A vesiculo-bullous disease in pigs resembling foot and mouth disease. II. Experimental reproduction of the lesion

A vesiculo-bullous disease in pigs resembling foot and mouth disease. II. Experimental reproduction of the lesion
Peer reviewed

Abstract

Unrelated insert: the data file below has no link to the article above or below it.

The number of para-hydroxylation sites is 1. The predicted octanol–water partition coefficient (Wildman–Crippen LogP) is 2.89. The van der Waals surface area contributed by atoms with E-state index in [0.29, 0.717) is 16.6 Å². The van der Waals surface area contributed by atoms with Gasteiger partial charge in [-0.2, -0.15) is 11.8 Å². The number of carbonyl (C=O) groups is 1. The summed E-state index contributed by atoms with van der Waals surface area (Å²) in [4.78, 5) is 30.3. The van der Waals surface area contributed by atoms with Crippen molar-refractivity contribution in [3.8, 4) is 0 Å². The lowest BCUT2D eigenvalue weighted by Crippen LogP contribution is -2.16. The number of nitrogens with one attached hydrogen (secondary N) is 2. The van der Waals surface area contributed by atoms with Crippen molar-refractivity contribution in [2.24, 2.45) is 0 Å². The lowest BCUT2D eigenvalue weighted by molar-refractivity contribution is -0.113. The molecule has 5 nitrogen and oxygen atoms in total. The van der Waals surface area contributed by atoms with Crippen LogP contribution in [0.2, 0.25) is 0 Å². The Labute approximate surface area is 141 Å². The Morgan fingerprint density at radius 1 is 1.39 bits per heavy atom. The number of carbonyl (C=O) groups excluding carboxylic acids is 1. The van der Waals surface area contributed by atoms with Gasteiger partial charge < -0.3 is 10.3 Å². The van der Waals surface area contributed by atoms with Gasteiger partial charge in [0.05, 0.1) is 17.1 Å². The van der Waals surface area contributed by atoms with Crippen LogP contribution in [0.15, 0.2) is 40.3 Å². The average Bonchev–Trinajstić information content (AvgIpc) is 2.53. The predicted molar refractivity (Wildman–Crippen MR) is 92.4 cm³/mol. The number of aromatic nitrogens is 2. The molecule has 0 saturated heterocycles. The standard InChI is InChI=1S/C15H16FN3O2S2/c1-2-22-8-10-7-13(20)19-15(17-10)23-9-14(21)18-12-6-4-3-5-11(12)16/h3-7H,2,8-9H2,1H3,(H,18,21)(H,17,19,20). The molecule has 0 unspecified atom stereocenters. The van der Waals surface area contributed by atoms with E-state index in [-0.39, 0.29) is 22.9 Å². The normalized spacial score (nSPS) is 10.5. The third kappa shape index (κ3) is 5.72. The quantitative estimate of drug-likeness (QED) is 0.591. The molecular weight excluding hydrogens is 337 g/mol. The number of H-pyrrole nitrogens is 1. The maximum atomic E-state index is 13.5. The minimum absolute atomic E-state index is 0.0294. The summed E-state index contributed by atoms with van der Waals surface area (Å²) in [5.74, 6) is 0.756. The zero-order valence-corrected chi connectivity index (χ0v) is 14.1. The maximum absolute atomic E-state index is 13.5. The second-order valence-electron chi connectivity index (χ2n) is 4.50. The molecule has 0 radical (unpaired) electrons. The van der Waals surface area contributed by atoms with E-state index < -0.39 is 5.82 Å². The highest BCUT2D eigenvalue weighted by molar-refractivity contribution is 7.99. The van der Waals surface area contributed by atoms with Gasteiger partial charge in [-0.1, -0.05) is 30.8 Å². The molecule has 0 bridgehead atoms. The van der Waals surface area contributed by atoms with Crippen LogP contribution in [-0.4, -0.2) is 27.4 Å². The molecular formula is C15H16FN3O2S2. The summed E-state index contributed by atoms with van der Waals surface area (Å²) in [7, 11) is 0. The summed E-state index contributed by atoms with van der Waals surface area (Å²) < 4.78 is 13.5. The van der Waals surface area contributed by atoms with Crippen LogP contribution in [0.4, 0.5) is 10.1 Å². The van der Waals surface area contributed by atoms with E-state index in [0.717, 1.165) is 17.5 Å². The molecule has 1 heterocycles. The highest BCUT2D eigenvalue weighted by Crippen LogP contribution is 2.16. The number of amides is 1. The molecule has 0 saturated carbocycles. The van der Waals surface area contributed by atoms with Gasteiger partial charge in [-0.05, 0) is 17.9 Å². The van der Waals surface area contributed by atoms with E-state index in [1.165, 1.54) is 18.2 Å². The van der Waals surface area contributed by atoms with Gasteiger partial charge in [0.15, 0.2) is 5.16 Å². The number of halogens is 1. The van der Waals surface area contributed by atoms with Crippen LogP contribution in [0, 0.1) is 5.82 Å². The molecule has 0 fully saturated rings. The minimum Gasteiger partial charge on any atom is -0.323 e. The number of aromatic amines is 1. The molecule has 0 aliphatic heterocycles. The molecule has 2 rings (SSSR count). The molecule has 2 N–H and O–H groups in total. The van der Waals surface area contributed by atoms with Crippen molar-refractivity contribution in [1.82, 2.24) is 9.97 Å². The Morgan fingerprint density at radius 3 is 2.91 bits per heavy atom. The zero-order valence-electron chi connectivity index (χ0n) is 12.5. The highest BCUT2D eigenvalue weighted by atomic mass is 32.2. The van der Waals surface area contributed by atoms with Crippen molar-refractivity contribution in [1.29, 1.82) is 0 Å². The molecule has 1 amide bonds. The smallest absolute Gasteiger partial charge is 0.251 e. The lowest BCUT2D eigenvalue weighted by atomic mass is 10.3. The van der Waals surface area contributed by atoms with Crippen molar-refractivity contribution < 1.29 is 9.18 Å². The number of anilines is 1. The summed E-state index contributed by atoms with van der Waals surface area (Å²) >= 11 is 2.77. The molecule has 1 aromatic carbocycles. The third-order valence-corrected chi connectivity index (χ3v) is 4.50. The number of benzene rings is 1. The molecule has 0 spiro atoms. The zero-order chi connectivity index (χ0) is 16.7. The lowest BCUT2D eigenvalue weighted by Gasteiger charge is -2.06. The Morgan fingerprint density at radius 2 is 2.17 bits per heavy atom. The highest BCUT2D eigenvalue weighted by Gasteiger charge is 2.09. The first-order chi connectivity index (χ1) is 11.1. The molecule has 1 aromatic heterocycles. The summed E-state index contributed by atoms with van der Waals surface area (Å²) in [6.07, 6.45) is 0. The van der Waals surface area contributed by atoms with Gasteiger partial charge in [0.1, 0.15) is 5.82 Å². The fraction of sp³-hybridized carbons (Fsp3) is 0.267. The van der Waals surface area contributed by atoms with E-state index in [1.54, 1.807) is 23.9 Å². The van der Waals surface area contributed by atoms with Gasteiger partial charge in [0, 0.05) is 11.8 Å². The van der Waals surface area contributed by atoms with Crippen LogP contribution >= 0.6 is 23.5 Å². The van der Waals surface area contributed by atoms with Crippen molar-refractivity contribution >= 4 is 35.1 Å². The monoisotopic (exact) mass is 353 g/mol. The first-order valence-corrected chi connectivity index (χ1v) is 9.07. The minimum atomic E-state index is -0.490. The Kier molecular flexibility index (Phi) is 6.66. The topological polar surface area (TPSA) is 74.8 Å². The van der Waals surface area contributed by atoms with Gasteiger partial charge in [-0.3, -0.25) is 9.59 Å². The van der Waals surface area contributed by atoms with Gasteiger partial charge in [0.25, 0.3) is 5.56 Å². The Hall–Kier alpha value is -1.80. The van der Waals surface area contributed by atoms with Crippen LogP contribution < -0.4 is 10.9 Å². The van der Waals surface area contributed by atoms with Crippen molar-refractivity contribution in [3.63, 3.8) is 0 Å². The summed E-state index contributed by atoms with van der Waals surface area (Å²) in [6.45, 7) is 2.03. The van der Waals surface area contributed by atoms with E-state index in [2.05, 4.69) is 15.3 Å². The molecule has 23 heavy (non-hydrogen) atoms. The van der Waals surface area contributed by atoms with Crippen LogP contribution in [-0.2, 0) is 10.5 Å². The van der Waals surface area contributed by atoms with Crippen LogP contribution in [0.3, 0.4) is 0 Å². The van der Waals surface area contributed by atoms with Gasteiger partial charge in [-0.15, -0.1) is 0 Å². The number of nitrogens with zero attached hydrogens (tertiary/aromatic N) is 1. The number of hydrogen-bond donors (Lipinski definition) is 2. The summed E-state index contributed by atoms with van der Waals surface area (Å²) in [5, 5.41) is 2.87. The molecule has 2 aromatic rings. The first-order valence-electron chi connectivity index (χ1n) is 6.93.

Vesiculo-bullous dermatitis of pigs characterised by presence of vesicles and bullae on the snout and feet of white skinned pigs was reproduced experimentally. Leaves of parsnips (Pustinaca sutiva), or celery (Apium gruveolens) infected with the fungus Sclerotinia sclerotiorum were fed or rubbed on the snouts and feet of white skinned pigs. Pigs were then exposed to sunlight or to UV light of intensity approximately 212 m W/M2 at a wavelength 340-360 nm for eight hours per day until vesicles developed. All treated pigs developed lesions on the snouts, and less frequently on the feet. Lesions were characterised by the appearance of erythema at 24 hours after treatment. Vesicles developed at 48 hours and became maximal by 72 hours. Pigs treated with plant material without exposure to UV light or exposed to UV light without contact with plant material did not develop lesions. The experimental lesions closely resemble those observed in several field cases in 1984 and 1985 in New Zealand and to lesions present in three well publicised foot and mouth disease scares at Warkworth, and Temuka in New Zealand and Legana in Tasmania.

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